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Elizabeth Sandifer

Elizabeth Sandifer created Eruditorum Press. She’s not really sure why she did that, and she apologizes for the inconvenience. She currently writes Last War in Albion, a history of the magical war between Alan Moore and Grant Morrison. She used to write TARDIS Eruditorum, a history of Britain told through the lens of a ropey sci-fi series. She also wrote Neoreaction a Basilisk, writes comics these days, and has ADHD so will probably just randomly write some other shit sooner or later. Support Elizabeth on Patreon.


  1. David Anderson
    October 8, 2016 @ 9:16 am

    Thank you for organising this. It’s been fun.


  2. Jack Graham
    October 8, 2016 @ 9:21 am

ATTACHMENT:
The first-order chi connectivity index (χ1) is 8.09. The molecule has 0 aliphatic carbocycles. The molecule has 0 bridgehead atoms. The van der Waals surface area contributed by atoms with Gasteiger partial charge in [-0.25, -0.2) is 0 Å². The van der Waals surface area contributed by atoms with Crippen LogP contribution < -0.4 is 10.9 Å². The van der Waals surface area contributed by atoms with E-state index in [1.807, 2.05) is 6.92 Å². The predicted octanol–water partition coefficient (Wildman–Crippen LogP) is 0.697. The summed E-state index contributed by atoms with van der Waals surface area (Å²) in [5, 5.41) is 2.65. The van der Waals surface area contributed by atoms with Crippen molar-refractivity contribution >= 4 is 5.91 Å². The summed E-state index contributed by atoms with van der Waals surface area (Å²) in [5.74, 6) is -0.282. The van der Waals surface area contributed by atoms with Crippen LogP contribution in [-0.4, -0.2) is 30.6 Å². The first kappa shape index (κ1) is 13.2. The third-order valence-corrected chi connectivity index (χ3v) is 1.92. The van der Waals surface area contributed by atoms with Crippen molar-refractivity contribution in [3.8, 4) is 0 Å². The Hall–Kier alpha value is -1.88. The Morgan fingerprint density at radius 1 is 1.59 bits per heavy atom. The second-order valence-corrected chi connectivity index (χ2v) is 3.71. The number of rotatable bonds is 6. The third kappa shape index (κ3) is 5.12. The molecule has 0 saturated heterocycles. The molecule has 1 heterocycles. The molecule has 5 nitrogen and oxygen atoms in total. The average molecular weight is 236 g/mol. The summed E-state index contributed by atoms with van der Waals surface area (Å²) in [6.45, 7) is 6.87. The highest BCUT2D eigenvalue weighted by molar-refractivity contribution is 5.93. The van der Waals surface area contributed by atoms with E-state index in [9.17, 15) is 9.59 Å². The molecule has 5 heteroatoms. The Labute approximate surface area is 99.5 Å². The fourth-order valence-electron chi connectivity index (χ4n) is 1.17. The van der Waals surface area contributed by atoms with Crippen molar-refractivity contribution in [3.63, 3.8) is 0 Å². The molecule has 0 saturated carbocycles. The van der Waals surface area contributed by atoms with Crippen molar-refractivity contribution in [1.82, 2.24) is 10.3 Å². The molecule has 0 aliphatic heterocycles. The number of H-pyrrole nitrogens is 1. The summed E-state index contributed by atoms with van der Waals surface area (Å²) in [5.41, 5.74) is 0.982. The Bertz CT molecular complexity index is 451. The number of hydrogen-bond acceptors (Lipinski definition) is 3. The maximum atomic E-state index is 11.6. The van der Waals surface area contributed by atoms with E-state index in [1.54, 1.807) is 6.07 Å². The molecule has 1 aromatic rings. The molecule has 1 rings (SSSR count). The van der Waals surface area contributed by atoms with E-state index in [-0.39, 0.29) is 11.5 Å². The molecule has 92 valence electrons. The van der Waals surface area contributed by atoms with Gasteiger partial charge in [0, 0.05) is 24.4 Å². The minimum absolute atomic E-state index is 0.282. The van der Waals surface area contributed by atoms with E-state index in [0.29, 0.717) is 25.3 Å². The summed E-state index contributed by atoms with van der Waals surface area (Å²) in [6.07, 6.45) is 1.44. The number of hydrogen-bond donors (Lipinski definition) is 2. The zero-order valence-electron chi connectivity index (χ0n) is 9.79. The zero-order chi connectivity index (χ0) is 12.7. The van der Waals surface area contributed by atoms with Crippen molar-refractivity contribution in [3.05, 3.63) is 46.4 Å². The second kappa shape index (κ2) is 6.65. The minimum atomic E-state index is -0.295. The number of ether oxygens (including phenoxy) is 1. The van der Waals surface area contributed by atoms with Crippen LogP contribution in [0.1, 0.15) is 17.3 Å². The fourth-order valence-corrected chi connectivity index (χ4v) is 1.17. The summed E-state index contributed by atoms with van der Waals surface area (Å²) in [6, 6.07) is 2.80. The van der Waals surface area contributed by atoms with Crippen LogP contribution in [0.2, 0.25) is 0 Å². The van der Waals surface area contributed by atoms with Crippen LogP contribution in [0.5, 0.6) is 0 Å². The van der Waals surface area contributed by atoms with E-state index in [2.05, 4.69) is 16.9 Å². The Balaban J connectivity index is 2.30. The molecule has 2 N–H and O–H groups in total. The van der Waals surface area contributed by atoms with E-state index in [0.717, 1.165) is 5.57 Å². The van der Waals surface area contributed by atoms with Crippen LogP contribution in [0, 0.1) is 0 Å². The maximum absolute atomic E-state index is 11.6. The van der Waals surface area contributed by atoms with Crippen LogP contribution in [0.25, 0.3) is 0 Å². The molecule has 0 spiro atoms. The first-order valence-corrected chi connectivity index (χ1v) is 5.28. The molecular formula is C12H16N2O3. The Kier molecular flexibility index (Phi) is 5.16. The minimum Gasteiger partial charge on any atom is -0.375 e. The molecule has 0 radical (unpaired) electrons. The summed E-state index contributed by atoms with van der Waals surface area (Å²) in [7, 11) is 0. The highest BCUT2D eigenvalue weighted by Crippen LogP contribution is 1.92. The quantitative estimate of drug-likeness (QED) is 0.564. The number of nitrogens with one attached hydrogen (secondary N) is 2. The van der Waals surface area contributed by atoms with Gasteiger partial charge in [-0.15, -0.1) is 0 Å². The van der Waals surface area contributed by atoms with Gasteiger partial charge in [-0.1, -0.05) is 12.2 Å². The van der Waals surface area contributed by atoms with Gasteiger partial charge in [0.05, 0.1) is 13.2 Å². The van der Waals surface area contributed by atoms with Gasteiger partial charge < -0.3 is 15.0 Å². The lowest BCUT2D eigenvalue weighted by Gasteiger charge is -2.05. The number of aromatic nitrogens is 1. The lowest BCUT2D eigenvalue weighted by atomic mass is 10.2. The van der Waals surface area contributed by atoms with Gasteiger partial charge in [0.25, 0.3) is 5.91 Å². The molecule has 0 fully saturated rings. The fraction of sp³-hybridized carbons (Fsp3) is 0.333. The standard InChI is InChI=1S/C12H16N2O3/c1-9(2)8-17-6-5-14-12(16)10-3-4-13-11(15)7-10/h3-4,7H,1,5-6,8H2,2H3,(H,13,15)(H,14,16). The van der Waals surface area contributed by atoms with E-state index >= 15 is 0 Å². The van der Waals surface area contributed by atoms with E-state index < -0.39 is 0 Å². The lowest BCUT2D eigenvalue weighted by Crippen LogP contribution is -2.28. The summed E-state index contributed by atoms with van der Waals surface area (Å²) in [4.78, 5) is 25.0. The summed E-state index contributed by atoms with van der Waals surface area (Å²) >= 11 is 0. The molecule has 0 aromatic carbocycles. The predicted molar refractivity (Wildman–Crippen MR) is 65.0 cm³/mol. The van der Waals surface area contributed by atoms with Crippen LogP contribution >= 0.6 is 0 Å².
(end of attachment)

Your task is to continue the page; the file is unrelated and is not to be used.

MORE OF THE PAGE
That’s a fairly respectable Top 50. Some entries have no business being there, but it’s not bad on the whole. It’s nice to think I might’ve helped Ghost Light a bit.


    • Wack'd
      October 8, 2016 @ 9:38 am

      I think the only genuinely surprising inclusions here are Inferno and Genesis. Everything else, even if I don’t personally like it, I can at least look at and say “yeah, I see how that got here”. (I remain baffled by the subculture’s obsession with Deadly Assassin.)


    • Brian B.
      October 8, 2016 @ 6:55 pm

      You helped “Gridlock” by a minimum of one vote (mine). I enjoyed it plenty on watching, but your “Abide with Me” essay, one of your best, really sold it to me.


  3. Wack'd
    October 8, 2016 @ 9:32 am

    I’m not really sure how you can call “Day of the Doctor” a piece of silly froth and then call “City of Death” a worthy winner. Sure, “City” has a superior wordsmith on its side, but neither is a particularly insightful or incisive piece of television. They’re both excellent fun.

    Hell, if anything, I’d give “Day” the edge–it functions well as a metacommentary on the series as well as a good character piece. “City” is really only superior in the jokes department.